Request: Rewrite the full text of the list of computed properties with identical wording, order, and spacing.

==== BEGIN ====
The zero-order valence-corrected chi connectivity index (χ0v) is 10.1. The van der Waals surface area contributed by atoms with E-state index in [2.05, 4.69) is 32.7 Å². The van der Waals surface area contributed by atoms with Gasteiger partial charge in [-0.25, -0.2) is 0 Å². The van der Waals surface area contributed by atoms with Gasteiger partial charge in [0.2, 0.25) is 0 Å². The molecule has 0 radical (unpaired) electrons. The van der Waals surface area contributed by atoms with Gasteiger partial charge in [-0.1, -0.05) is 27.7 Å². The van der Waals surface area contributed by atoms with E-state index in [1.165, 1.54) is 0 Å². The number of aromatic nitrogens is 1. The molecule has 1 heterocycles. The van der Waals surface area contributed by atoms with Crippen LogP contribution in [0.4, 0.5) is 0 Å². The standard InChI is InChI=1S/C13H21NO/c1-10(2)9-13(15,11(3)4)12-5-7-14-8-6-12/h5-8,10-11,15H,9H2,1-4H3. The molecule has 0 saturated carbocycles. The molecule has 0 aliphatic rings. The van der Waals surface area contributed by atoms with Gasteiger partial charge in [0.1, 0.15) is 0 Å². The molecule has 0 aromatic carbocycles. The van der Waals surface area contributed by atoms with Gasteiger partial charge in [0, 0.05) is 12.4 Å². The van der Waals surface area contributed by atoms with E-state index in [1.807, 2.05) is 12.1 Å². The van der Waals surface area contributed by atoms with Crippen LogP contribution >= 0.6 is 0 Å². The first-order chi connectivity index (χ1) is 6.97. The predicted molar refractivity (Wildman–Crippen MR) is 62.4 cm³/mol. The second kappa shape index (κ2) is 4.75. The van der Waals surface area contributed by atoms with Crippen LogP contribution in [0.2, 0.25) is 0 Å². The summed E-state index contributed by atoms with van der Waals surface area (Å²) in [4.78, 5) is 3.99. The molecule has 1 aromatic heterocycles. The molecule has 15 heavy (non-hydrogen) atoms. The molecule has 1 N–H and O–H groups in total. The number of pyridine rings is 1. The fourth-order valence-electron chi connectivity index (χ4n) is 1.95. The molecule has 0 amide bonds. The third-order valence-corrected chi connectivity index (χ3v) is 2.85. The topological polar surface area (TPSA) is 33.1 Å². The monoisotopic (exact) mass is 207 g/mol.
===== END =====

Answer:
The zero-order valence-corrected chi connectivity index (χ0v) is 10.1. The van der Waals surface area contributed by atoms with E-state index in [2.05, 4.69) is 32.7 Å². The van der Waals surface area contributed by atoms with Gasteiger partial charge in [-0.25, -0.2) is 0 Å². The van der Waals surface area contributed by atoms with Gasteiger partial charge in [0.2, 0.25) is 0 Å². The molecule has 0 radical (unpaired) electrons. The van der Waals surface area contributed by atoms with Gasteiger partial charge in [-0.1, -0.05) is 27.7 Å². The van der Waals surface area contributed by atoms with E-state index in [1.165, 1.54) is 0 Å². The number of aromatic nitrogens is 1. The molecule has 1 heterocycles. The van der Waals surface area contributed by atoms with Crippen LogP contribution in [0.4, 0.5) is 0 Å². The standard InChI is InChI=1S/C13H21NO/c1-10(2)9-13(15,11(3)4)12-5-7-14-8-6-12/h5-8,10-11,15H,9H2,1-4H3. The molecule has 0 saturated carbocycles. The molecule has 0 aliphatic rings. The van der Waals surface area contributed by atoms with Gasteiger partial charge in [0.1, 0.15) is 0 Å². The molecule has 0 aromatic carbocycles. The van der Waals surface area contributed by atoms with Gasteiger partial charge in [0, 0.05) is 12.4 Å². The van der Waals surface area contributed by atoms with E-state index in [1.807, 2.05) is 12.1 Å². The van der Waals surface area contributed by atoms with Crippen LogP contribution >= 0.6 is 0 Å². The first-order chi connectivity index (χ1) is 6.97. The predicted molar refractivity (Wildman–Crippen MR) is 62.4 cm³/mol. The second kappa shape index (κ2) is 4.75. The van der Waals surface area contributed by atoms with Crippen LogP contribution in [0.2, 0.25) is 0 Å². The summed E-state index contributed by atoms with van der Waals surface area (Å²) in [4.78, 5) is 3.99. The molecule has 1 aromatic heterocycles. The molecule has 15 heavy (non-hydrogen) atoms. The molecule has 1 N–H and O–H groups in total. The number of pyridine rings is 1. The fourth-order valence-electron chi connectivity index (χ4n) is 1.95. The molecule has 0 amide bonds. The third-order valence-corrected chi connectivity index (χ3v) is 2.85. The topological polar surface area (TPSA) is 33.1 Å². The monoisotopic (exact) mass is 207 g/mol.